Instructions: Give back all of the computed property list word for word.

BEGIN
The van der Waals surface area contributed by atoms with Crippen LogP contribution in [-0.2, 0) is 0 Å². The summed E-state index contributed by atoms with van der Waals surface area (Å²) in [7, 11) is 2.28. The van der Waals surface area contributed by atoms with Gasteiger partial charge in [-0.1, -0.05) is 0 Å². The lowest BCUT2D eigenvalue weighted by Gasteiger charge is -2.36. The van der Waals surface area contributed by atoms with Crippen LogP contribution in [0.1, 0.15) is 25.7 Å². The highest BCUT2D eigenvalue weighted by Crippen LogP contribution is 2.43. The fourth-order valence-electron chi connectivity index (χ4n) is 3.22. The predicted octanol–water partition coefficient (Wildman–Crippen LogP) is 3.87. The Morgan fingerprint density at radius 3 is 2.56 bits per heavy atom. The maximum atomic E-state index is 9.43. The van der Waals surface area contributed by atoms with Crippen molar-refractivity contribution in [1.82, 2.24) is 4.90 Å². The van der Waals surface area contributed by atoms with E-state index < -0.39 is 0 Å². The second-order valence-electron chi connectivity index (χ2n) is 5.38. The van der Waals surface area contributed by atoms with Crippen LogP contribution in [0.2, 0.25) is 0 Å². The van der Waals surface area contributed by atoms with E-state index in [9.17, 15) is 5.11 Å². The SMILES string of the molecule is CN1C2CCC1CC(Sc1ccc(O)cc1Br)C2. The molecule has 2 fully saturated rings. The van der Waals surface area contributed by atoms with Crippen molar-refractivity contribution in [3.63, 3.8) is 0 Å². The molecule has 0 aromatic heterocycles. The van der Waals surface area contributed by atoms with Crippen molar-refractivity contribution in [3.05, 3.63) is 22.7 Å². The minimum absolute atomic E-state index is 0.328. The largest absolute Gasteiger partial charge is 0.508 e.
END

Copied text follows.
The van der Waals surface area contributed by atoms with Crippen LogP contribution in [-0.2, 0) is 0 Å². The summed E-state index contributed by atoms with van der Waals surface area (Å²) in [7, 11) is 2.28. The van der Waals surface area contributed by atoms with Gasteiger partial charge in [-0.1, -0.05) is 0 Å². The lowest BCUT2D eigenvalue weighted by Gasteiger charge is -2.36. The van der Waals surface area contributed by atoms with Crippen LogP contribution in [0.1, 0.15) is 25.7 Å². The highest BCUT2D eigenvalue weighted by Crippen LogP contribution is 2.43. The fourth-order valence-electron chi connectivity index (χ4n) is 3.22. The predicted octanol–water partition coefficient (Wildman–Crippen LogP) is 3.87. The Morgan fingerprint density at radius 3 is 2.56 bits per heavy atom. The maximum atomic E-state index is 9.43. The van der Waals surface area contributed by atoms with Crippen molar-refractivity contribution in [1.82, 2.24) is 4.90 Å². The van der Waals surface area contributed by atoms with E-state index < -0.39 is 0 Å². The second-order valence-electron chi connectivity index (χ2n) is 5.38. The van der Waals surface area contributed by atoms with Crippen LogP contribution in [0.2, 0.25) is 0 Å². The van der Waals surface area contributed by atoms with E-state index in [9.17, 15) is 5.11 Å². The SMILES string of the molecule is CN1C2CCC1CC(Sc1ccc(O)cc1Br)C2. The molecule has 2 fully saturated rings. The van der Waals surface area contributed by atoms with Crippen molar-refractivity contribution in [3.63, 3.8) is 0 Å². The molecule has 0 aromatic heterocycles. The van der Waals surface area contributed by atoms with Crippen molar-refractivity contribution in [3.05, 3.63) is 22.7 Å². The minimum absolute atomic E-state index is 0.328. The largest absolute Gasteiger partial charge is 0.508 e.